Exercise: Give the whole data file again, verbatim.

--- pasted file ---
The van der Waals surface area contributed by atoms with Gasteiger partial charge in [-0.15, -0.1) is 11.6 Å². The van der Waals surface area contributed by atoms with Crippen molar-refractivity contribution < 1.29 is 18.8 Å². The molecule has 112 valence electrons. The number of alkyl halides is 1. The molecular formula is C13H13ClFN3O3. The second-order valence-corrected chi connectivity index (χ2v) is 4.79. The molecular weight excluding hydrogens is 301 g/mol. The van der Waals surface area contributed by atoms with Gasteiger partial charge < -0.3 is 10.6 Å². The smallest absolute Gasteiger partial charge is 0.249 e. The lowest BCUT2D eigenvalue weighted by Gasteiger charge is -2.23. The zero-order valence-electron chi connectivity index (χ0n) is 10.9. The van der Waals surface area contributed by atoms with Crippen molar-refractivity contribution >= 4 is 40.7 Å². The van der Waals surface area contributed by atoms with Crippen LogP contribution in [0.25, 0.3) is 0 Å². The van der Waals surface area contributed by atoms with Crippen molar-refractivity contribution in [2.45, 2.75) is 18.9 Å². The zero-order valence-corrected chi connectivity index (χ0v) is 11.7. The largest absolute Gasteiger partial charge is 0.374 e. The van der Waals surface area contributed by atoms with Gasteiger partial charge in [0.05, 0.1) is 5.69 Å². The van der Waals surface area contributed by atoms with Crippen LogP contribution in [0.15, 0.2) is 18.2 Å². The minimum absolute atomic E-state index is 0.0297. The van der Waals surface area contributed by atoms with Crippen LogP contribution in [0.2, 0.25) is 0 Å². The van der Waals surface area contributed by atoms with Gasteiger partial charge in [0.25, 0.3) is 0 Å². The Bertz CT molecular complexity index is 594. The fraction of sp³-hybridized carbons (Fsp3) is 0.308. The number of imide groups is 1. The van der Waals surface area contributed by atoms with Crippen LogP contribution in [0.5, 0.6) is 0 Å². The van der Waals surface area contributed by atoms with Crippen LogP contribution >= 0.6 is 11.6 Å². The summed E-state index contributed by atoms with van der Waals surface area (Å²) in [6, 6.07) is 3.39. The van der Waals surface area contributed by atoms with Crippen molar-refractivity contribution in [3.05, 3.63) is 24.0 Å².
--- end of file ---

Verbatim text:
The van der Waals surface area contributed by atoms with Gasteiger partial charge in [-0.15, -0.1) is 11.6 Å². The van der Waals surface area contributed by atoms with Crippen molar-refractivity contribution < 1.29 is 18.8 Å². The molecule has 112 valence electrons. The number of alkyl halides is 1. The molecular formula is C13H13ClFN3O3. The second-order valence-corrected chi connectivity index (χ2v) is 4.79. The molecular weight excluding hydrogens is 301 g/mol. The van der Waals surface area contributed by atoms with Gasteiger partial charge < -0.3 is 10.6 Å². The smallest absolute Gasteiger partial charge is 0.249 e. The lowest BCUT2D eigenvalue weighted by Gasteiger charge is -2.23. The zero-order valence-electron chi connectivity index (χ0n) is 10.9. The van der Waals surface area contributed by atoms with Crippen molar-refractivity contribution >= 4 is 40.7 Å². The van der Waals surface area contributed by atoms with Crippen LogP contribution in [0.25, 0.3) is 0 Å². The van der Waals surface area contributed by atoms with Crippen molar-refractivity contribution in [2.45, 2.75) is 18.9 Å². The zero-order valence-corrected chi connectivity index (χ0v) is 11.7. The largest absolute Gasteiger partial charge is 0.374 e. The van der Waals surface area contributed by atoms with Gasteiger partial charge in [0.05, 0.1) is 5.69 Å². The van der Waals surface area contributed by atoms with Crippen LogP contribution in [0.15, 0.2) is 18.2 Å². The minimum absolute atomic E-state index is 0.0297. The van der Waals surface area contributed by atoms with Crippen LogP contribution in [0.2, 0.25) is 0 Å². The van der Waals surface area contributed by atoms with Gasteiger partial charge in [0.25, 0.3) is 0 Å². The Bertz CT molecular complexity index is 594. The fraction of sp³-hybridized carbons (Fsp3) is 0.308. The number of imide groups is 1. The van der Waals surface area contributed by atoms with Crippen LogP contribution in [0.5, 0.6) is 0 Å². The van der Waals surface area contributed by atoms with Crippen LogP contribution >= 0.6 is 11.6 Å². The summed E-state index contributed by atoms with van der Waals surface area (Å²) in [6, 6.07) is 3.39. The van der Waals surface area contributed by atoms with Crippen molar-refractivity contribution in [3.05, 3.63) is 24.0 Å².